Just wondering . .
Why does American English sound differently than UK English? Shouldn't we have kept the accent since they founded the Colonies?
What happened to make us sound differently?
To begin, we sound "different."
uh, sweetie, we haven't lived near each other or at times even heard each other for well over two centuries. the north american accent was talked about even in the mid-18th century.
The English came here almost 400 years ago. They mixed with Dutch, German, French Spanish and Native speakers. There is no single British accent.
It would be bizarre if we all sounded like Prince Charles.
The largest single immigrant group in the US are Germans, so by your logic we should all talk like Sgt. Schultz on Hogan's Heroes.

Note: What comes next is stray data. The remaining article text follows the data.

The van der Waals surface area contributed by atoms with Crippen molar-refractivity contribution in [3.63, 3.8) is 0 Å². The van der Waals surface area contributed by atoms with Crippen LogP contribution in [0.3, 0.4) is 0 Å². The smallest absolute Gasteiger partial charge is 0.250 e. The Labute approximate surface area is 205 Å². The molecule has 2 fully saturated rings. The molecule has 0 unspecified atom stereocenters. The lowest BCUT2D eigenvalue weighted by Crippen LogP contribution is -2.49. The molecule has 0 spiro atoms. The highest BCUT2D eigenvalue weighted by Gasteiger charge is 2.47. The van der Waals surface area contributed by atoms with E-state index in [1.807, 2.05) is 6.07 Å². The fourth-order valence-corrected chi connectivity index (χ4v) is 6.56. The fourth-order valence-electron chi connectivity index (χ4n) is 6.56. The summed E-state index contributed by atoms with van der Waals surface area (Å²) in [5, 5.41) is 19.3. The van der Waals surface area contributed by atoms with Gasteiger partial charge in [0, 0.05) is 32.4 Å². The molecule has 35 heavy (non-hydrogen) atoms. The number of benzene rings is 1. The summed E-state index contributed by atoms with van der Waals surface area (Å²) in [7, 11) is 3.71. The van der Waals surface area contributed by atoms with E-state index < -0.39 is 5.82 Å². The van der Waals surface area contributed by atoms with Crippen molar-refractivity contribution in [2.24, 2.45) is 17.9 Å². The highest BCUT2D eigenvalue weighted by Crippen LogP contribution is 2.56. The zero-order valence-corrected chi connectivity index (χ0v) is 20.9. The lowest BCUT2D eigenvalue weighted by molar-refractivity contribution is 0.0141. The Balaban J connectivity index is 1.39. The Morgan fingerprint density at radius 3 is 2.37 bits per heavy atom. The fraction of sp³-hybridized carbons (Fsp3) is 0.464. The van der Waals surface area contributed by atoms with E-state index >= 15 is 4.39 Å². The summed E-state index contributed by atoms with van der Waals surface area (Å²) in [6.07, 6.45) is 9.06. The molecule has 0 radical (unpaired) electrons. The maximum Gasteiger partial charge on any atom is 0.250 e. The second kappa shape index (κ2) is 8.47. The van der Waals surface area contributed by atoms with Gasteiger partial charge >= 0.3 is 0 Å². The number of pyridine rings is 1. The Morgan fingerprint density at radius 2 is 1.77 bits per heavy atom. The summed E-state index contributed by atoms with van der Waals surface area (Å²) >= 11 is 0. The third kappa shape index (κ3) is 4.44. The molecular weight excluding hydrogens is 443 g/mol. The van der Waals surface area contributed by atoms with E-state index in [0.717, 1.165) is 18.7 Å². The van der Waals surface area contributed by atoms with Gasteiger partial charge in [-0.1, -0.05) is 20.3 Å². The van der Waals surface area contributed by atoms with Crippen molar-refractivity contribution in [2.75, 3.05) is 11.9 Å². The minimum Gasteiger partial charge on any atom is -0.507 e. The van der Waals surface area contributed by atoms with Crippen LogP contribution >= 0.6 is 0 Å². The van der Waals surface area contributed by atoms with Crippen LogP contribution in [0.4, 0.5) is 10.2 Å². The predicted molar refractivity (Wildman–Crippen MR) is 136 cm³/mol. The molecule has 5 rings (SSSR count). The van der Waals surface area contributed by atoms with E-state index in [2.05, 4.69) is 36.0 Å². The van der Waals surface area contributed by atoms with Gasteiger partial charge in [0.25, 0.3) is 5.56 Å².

OP, listen to any PBS viewing household after an episode of Masterpiece Theater or Nicholas Nickleby and you'll hear plenty of Americans slipping on a British accent.
It sounds like Sylvester Stallone reciting Shakespeare while sucking on Ian McKellen's grizzled balls, but it's the effort that counts.
"Ou, ou, bweef cahndohw!"
"Wife's buh a walwing wadow"
Nobody has answered OP's question, just acted like asses.
What people here said.
You have an even better example. Australia and NZ. The original population there was a lot more homogeneous than the US (English, Welsh, Scottish and Irish), all of them having different accents (even within each group) and they don't sound like the Brits or any of those groups. They don't sound like Americans either. They developed their own accent. In Great Britain itself today you have many different accents.
In the early 19th century, the British Empire and the US south underwent a vowel shift. The US midlands (Baltimore all the way to the San Francisco Bay Area) were affected the least.